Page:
The host brings out a kan-nabe (heated pot) and offers the second serving of sake. The guest closes the lid of the nimono bowl, places the bowl on the far right corner of the table, and accepts a cup of sake.

Yakimono is served. It is served in a bowl or on a plate for the number of people. The yakimono is taken from the empty mukozuke dish. Tsume puts the empty plate to the left side of the table.

There goes the second rice bowl.

A second rice bowl is served. Sometimes, a strong side dish or a bowl of something (cooked food, delicacies, etc.) is served (sometimes after the first eight dishes).
After the proprietor’s greeting, the guests are free to enjoy their meal and view the tableware. Tsume takes the bowls to the guests for inspection, and may also offer a drink to the guests in addition to the bowls.

Leave only one bite of rice, and cover the rice bowl, soup bowl, and stew bowl. Tsume should bring the cup stand to the front of the regular guest and carry the empty bowls (rice bowls and yakimono bowls) to the serving entrance. The bowls should be placed in a position where the owner can easily pick them up while sitting at the tea service entrance.

have a dish of eight small dishes served on the table (e.g. sashimi, salad, vinegared dish)

Chopstick washing = a small soup is served. The owner of the house brings out eight dishes (sea food in the front left and mountain food on the other side of the room) and a heated pot for the main dish, which is served with sake.

Receive a yuto and pickled vegetables

A yuto (also called yuji) and an incense bowl are served. The incense is served in a mukozuke bowl. The lid of the yuto is sent by hand to the tsume.

Open the lids of the rice and soup bowls at the same time, stack them as before, and place them on the right side of the table. Holding the handle of the yuto with the left hand, pour the yunoko into the rice bowl with the yunoko scoop and fill the soup bowl with hot water and put the lid on the bowl. After eating the rice and pickles left in the rice bowl, wash the chopsticks with the hot water from the soup bowl and drink the hot water.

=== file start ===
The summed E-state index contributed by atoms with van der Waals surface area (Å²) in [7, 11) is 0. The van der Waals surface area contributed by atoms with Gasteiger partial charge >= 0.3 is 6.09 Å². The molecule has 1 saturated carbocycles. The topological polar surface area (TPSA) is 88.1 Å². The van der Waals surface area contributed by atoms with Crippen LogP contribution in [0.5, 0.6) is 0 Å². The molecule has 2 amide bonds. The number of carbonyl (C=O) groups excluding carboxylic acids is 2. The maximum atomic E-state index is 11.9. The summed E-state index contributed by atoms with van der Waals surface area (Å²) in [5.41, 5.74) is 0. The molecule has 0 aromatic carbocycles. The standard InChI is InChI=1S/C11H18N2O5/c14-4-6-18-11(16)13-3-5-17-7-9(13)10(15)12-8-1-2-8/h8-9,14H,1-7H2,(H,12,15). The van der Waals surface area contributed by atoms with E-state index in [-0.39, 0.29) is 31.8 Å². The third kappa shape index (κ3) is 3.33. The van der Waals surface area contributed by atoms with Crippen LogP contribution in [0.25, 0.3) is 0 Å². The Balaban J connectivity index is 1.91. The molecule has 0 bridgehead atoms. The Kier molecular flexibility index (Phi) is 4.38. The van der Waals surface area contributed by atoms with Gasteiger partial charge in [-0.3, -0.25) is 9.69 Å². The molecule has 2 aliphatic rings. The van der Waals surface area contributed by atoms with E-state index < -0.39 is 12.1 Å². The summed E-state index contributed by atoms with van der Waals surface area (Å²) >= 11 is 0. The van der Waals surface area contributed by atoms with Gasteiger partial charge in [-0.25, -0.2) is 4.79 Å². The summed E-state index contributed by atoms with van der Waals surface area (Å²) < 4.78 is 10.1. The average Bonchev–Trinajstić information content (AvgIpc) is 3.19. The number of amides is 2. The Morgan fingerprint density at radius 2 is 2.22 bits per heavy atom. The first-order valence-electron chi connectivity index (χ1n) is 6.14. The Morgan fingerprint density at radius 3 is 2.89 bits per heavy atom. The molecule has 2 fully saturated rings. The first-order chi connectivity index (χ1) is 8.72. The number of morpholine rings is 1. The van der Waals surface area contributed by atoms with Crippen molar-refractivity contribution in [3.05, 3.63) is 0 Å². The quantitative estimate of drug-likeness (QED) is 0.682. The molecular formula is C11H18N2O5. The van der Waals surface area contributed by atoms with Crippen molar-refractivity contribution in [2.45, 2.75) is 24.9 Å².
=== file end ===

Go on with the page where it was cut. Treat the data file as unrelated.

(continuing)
Wipe the chopsticks with kaishi paper and place them on the right side of the table. Wipe the cup, rice bowl, soup bowl, and mukozuke bowl with kaishi paper, and place the mukozuke bowl in the center of the table. The lid of the rice bowl is placed on top of the bowl, and the cup is placed on top of the rice bowl (if the cup is ceramic, place a piece of kaishi between the bowl and the mukozuke bowl). Tsume should leave the yuto and pickle bowls out at the kitchen door.

All guests drop their chopsticks onto the table and make a noise (i.e., a sign that they have finished eating).

When everyone has finished eating, the master opens the door to the tea ceremony and the guests bow in unison. The returned bowls are pulled out, the oriziki is lowered, and the door to the tea ceremony is closed.
The method of handing over the table is the opposite of the first. The guest hands over the table, then drops to one knee and bows.
Only Tsume should leave his own table out at the tea ceremony entrance.

enjoy the principal article of confectionery

The main confectionery is served. The master of the tea ceremony informs the guests that he/she wishes to change the seating arrangement at the entrance to the tea ceremony, and all the guests accept the confectionery. Tsume returns the confectionery container to the tea ceremony entrance.

Starting with the first guest, the floor and the furnace are viewed before leaving the table. If there is a hand-aburi or zabuton, tsume must return it to the entrance of the tea ceremony before leaving the table.

break between the light meal and the actual serving of tea (during a formal tea ceremony)